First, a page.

I wasn't worried and I didn't have a nurse with me because I don't need a nurse constantly at my side. Part of me was annoyed that the automatic assumption was that Joe was a 'nurse' and I was his 'patient'. I said, politely and conversationally, "Joe is my partner, not my nurse." She said, "No, I didn't mean him, I'm a nurse so you have no worries."

"But I don't need a nurse," I said, confused.

Now she's offended and sits down quickly, I'm sure I heard a harumph as her bum hit her seat cushion. She steadfastly ignored me for the rest of the evening. She made sure, a couple of times, that I noticed her ignoring me.

During intermission she headed upstairs, we stayed in the concert hall. Joe said, "You know she only mentioned she was a nurse because you are in a wheelchair, she wouldn't have said it to anyone else here."

"I know," I said, "it's like she wanted to give me something to write about in my blog."

Joe laughed and said, "That's what I thought too."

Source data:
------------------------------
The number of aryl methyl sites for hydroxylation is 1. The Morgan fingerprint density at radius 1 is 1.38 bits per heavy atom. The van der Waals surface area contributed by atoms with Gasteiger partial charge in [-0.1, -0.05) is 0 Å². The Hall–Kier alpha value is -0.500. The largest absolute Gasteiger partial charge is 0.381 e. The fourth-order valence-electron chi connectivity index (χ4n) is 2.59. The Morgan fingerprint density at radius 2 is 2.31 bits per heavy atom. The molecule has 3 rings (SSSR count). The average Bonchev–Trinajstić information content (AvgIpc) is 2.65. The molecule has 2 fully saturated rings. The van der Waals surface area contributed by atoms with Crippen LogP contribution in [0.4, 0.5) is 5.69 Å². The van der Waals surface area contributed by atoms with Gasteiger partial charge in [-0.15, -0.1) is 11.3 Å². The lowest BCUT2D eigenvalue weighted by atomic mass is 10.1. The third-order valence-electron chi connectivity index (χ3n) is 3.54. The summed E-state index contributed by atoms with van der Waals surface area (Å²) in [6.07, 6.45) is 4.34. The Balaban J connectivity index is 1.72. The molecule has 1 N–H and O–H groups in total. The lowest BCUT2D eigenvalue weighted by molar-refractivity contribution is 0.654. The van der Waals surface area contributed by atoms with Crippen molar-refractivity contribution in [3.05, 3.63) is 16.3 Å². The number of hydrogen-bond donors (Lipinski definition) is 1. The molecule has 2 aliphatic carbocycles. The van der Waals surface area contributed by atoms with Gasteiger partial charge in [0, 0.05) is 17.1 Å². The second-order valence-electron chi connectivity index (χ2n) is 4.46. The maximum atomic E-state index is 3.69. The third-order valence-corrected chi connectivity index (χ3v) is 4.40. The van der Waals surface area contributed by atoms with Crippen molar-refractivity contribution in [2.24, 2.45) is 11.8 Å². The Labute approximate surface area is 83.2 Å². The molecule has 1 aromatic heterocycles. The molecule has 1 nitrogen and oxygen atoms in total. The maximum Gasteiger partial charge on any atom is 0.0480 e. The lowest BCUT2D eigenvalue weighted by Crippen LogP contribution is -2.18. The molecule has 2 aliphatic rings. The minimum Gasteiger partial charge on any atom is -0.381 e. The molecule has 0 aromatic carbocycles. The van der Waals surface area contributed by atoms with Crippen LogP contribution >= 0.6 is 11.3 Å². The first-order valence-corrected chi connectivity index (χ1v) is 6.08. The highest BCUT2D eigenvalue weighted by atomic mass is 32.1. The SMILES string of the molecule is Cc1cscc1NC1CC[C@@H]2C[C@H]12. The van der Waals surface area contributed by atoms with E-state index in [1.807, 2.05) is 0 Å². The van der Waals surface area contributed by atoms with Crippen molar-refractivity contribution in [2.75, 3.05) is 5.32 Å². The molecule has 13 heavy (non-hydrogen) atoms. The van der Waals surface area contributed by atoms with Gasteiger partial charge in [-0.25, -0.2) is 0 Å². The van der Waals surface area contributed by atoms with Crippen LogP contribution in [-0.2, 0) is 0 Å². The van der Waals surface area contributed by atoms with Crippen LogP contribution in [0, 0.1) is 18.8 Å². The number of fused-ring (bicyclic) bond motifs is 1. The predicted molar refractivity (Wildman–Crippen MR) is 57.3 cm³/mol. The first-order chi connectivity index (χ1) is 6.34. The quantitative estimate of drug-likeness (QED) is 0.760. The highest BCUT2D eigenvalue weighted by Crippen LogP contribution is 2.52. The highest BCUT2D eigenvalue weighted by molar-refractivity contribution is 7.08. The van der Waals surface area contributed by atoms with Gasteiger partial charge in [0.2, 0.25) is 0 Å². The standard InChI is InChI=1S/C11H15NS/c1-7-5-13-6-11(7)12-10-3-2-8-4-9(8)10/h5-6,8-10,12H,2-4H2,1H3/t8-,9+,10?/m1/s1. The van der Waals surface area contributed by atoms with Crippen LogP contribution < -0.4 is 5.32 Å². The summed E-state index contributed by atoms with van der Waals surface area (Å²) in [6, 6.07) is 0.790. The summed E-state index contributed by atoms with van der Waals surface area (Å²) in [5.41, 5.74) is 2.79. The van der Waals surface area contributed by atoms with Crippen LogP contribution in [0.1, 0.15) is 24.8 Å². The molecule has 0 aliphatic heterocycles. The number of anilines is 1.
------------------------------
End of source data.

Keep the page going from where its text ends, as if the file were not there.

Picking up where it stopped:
So, there it is. Another documented incident of how the wheelchair is a magnet for social inappropriate behaviour.

Sunday, December 21, 2014


Today is my 62nd birthday.


These days 62 isn't considered very old. But for me, it's a miracle. Eighteen years ago I had my first of two catastrophic illnesses. I still remember the doctor telling me that I probably would not survive and that I'd best make sure that my affairs were in order. When your life expectancy shrinks to days and hours from decades and years, your perspective changes. Really changes.

This happened again, ten years later, and again I was asked to prepare myself for the ultimate farewell. It was then that I plotted out what I wanted to do if I survived. My career path completely changed as a result and my focus and goals were redefined.